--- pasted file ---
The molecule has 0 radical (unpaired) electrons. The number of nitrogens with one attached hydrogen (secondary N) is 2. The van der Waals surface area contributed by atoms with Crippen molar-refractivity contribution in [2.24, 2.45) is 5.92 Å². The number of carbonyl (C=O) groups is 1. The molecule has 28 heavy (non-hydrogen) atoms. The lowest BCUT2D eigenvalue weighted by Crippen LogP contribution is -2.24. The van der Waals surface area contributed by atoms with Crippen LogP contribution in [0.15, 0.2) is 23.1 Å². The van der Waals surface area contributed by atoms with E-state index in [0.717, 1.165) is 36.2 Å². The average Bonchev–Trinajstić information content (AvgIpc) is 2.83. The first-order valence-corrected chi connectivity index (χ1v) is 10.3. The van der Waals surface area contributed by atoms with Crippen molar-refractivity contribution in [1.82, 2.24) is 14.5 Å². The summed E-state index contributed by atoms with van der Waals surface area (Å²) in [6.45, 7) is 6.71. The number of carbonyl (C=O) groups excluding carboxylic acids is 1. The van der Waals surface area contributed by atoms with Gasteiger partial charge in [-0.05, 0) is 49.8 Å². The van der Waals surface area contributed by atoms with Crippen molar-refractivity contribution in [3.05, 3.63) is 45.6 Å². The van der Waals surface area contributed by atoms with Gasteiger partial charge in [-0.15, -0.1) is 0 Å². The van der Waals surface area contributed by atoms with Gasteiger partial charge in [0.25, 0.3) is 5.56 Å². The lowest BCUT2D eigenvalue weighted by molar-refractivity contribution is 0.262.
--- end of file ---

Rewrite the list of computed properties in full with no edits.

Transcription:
The molecule has 0 radical (unpaired) electrons. The number of nitrogens with one attached hydrogen (secondary N) is 2. The van der Waals surface area contributed by atoms with Crippen molar-refractivity contribution in [2.24, 2.45) is 5.92 Å². The number of carbonyl (C=O) groups is 1. The molecule has 28 heavy (non-hydrogen) atoms. The lowest BCUT2D eigenvalue weighted by Crippen LogP contribution is -2.24. The van der Waals surface area contributed by atoms with Crippen LogP contribution in [0.15, 0.2) is 23.1 Å². The van der Waals surface area contributed by atoms with E-state index in [0.717, 1.165) is 36.2 Å². The average Bonchev–Trinajstić information content (AvgIpc) is 2.83. The first-order valence-corrected chi connectivity index (χ1v) is 10.3. The van der Waals surface area contributed by atoms with Crippen molar-refractivity contribution in [1.82, 2.24) is 14.5 Å². The summed E-state index contributed by atoms with van der Waals surface area (Å²) in [6.45, 7) is 6.71. The number of carbonyl (C=O) groups excluding carboxylic acids is 1. The van der Waals surface area contributed by atoms with Gasteiger partial charge in [-0.05, 0) is 49.8 Å². The van der Waals surface area contributed by atoms with Crippen molar-refractivity contribution in [3.05, 3.63) is 45.6 Å². The van der Waals surface area contributed by atoms with Gasteiger partial charge in [-0.15, -0.1) is 0 Å². The van der Waals surface area contributed by atoms with Gasteiger partial charge in [0.25, 0.3) is 5.56 Å². The lowest BCUT2D eigenvalue weighted by molar-refractivity contribution is 0.262.